It reminds me of the slick way people use statistics politically. For example, whenever a politician cites a figure that "such-and-such millions of Americans are without private health insurance," he's trying to pull a fast one, because that figure often includes those who are already covered under Medicare and Medicaid. A reasonable person, however, hearing that statistic in a stump speech, is going to assume that those millions of people are without any kind of health care. In fact, usually, the goal of someone using such a figure is to raise the number of people on government health care, thereby ensuring that next year they can say "such-and-such millions more Americans are without private health insurance" -- because those people have left the private market having been picked up by the same government entitlement the pol is pushing. Arguably, what the politician is saying is true, but a reasonable person without the benefit of time to parse the phrase will be misled.

Similarly, the 25 year life expectancy figure is misleading. It suggests that 30 is old, and 50 is absolutely ancient. That's not true, though. People in the Middle Ages lived just as long as people do today -- it's the average that's different. Walk into any village of reasonable size, and you'd find some old gaffer or widow of 80+ years. What you wouldn't find is a Miami retirement community filled with such people.

Why did I use health care as the example of misleading statistics? Because every so often we read in the paper that there's some sort of medical advancement that's going to "raise life expectancy," and the reporter seems to think that means humans will live longer.

We won't. While the average might go up, our bodies still have an expiration date. More and more of us might push 100, but we're not about to start living to 200+. Consider this: If we accept as a given that the average life expectancy of the Middle Ages was 25, then life expectancy has tripled, right? Since we know from both historical and archaeological records that some people lived to 80+ years in the Middle Ages, wouldn't that mean that people are living three times as long? Shouldn't there be some 240 year olds running around, grousing that things just aren't the same since Thomas Jefferson died?

And therein lies the problem. Even if the statistic is accurate, people hear something very different than the statistic is saying. A stat talking about life expectance tripling is about the average tripling, but the way it is popularly perceived is that the length of time people live has tripled. And, of course, it isn't. If you're old enough to read this, a century from now you'll be dead, no matter how much life expectancy rises.

Morning Medieval Miscellany

Muhahaha! Now for a second time, I'm taking over the Morning Medieval Miscellany! I'm out of control!
  • Steven Till has a discussion going of the "five foundational books of medieval history."
  • Via Cinerati, Geekerati has a BlogTalkRadio discussion of Dragon Age: The Stolen Throne (book) and Dragon Age: Origins (video game).
  • Heroic Dreams has images, video, and discussion of Will Kalif's new sword.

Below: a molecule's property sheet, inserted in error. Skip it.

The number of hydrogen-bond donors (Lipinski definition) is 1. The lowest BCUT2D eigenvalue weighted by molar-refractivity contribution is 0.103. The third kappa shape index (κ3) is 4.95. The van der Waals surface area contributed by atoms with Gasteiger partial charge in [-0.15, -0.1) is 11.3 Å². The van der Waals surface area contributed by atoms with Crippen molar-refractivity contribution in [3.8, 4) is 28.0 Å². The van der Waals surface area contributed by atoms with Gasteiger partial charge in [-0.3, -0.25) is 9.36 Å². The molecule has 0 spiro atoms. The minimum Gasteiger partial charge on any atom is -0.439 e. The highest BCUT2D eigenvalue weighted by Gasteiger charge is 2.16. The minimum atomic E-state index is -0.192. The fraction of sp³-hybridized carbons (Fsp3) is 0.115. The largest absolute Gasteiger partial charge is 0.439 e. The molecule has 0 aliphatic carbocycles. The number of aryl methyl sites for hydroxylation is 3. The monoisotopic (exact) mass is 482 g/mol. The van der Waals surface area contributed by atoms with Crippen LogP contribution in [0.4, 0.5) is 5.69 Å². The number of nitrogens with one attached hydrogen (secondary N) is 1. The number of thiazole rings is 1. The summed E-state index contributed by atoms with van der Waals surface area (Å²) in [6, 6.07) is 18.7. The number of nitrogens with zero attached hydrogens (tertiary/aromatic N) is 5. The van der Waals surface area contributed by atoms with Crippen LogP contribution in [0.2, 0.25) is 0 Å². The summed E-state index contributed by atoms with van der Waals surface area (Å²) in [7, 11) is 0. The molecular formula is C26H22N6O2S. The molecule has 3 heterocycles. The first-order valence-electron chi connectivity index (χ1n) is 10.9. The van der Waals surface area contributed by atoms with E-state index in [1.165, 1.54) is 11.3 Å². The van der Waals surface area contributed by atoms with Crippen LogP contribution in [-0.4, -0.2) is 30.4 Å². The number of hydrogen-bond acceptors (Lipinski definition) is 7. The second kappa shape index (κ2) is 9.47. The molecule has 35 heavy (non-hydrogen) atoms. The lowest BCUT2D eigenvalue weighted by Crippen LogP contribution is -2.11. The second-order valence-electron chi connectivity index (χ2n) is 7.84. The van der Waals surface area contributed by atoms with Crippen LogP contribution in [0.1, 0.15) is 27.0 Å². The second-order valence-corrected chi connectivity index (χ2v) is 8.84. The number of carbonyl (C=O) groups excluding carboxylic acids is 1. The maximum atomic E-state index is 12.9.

• NinaLog points us to a medieval names archive. If anyone cares, whenever I'm called upon to have a medieval name (on a computer game, or SCA, or whatever), I generally use "Wulfstan" because a.) It's a cool name, and b.) I really like the Wulfstan who wrote the Sermo Lupi ad Anglos. Given the pun on his name in the title, I'm guessing he thought it's a cool name, too.
  • Old Norse News has a list of medieval papers scheduled for the Society for Advancement of Scandinavian Studies meeting.
Spring Break is ending now, so I'll leave the Miscellanies for Karma and Rivkah until my new computer gets here ... it just takes too long on this old computer (this post has taken about an hour!) I leave you with the trailer for Beowulf: A Thousand Years of Baggage. h/t News for Medievalists.

Thursday, March 12, 2009

Morning Medieval Miscellany

I know, I know ... I promised to leave these MMMs to Karma and Rivkah until my new computer arrives, but I'm on Spring Break and can't help myself!

Ah, the nostalgia of doing a Morning Medieval Miscellany. I really miss it. Oh, where, oh where is my new office computer?!

Wednesday, March 11, 2009

Medieval Vampires

What does it mean, I wonder, to be a vampire? According an article in NewScientist,
A SKELETON exhumed from a grave in Venice is being claimed as the first known example of the "vampires" widely referred to in contemporary documents.

The evidence for it being a vampire was that she was buried with a brick in her mouth, presumably to keep her from chewing on her burial shroud.

OK, we're pushing the word "medieval" a bit here to the end of the 16th century, but every so often I'll hear tell of a vampire story from before the modern era, and every time I'm struck by how little it resembles what I think a vampire should be. Not every undead creature is a "vampire," but people seem interested in seeing them everywhere, like your favorite saint in a tortilla.

It strikes me that, at minimum, to be a vampire a creature must satisfy the following criteria:
  1. It must be dead.
  2. It must have been human in life.
  3. It must be physically animated.
  4. It must consume blood in order to maintain undeath/animation.
Anything less than that isn't a vampire in my view. It's something else, and though I've run into medieval werewolves, I've yet to run into a medieval vampire. Anyone out there have an ancient/classical/medieval vampire they know of?